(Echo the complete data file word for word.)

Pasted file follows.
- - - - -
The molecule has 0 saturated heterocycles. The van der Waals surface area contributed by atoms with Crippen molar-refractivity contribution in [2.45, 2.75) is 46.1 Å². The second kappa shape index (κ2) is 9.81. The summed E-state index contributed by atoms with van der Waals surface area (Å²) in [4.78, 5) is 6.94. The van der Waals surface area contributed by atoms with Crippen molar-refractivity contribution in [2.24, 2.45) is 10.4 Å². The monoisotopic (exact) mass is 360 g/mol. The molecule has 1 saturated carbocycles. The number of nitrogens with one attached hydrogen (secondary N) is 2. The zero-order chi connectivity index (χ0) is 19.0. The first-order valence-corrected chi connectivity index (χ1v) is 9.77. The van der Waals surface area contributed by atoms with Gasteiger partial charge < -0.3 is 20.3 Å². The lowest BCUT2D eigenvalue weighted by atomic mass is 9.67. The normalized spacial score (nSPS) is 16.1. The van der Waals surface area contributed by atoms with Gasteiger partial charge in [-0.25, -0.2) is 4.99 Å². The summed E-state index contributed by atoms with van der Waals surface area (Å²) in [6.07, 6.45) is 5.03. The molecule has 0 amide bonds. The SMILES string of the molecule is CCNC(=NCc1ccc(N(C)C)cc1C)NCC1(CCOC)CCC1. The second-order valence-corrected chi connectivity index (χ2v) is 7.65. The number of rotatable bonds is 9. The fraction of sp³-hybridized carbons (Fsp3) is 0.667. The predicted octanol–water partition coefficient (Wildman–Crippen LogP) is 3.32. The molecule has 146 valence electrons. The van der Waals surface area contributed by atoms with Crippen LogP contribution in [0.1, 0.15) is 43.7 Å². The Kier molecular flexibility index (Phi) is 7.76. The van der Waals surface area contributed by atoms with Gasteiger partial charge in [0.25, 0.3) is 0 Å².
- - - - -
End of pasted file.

The molecule has 0 saturated heterocycles. The van der Waals surface area contributed by atoms with Crippen molar-refractivity contribution in [2.45, 2.75) is 46.1 Å². The second kappa shape index (κ2) is 9.81. The summed E-state index contributed by atoms with van der Waals surface area (Å²) in [4.78, 5) is 6.94. The van der Waals surface area contributed by atoms with Crippen molar-refractivity contribution in [2.24, 2.45) is 10.4 Å². The monoisotopic (exact) mass is 360 g/mol. The molecule has 1 saturated carbocycles. The number of nitrogens with one attached hydrogen (secondary N) is 2. The zero-order chi connectivity index (χ0) is 19.0. The first-order valence-corrected chi connectivity index (χ1v) is 9.77. The van der Waals surface area contributed by atoms with Gasteiger partial charge < -0.3 is 20.3 Å². The lowest BCUT2D eigenvalue weighted by atomic mass is 9.67. The normalized spacial score (nSPS) is 16.1. The van der Waals surface area contributed by atoms with Gasteiger partial charge in [-0.25, -0.2) is 4.99 Å². The summed E-state index contributed by atoms with van der Waals surface area (Å²) in [6.07, 6.45) is 5.03. The molecule has 0 amide bonds. The SMILES string of the molecule is CCNC(=NCc1ccc(N(C)C)cc1C)NCC1(CCOC)CCC1. The second-order valence-corrected chi connectivity index (χ2v) is 7.65. The number of rotatable bonds is 9. The fraction of sp³-hybridized carbons (Fsp3) is 0.667. The predicted octanol–water partition coefficient (Wildman–Crippen LogP) is 3.32. The molecule has 146 valence electrons. The van der Waals surface area contributed by atoms with Crippen LogP contribution in [0.1, 0.15) is 43.7 Å². The Kier molecular flexibility index (Phi) is 7.76. The van der Waals surface area contributed by atoms with Gasteiger partial charge in [0.25, 0.3) is 0 Å².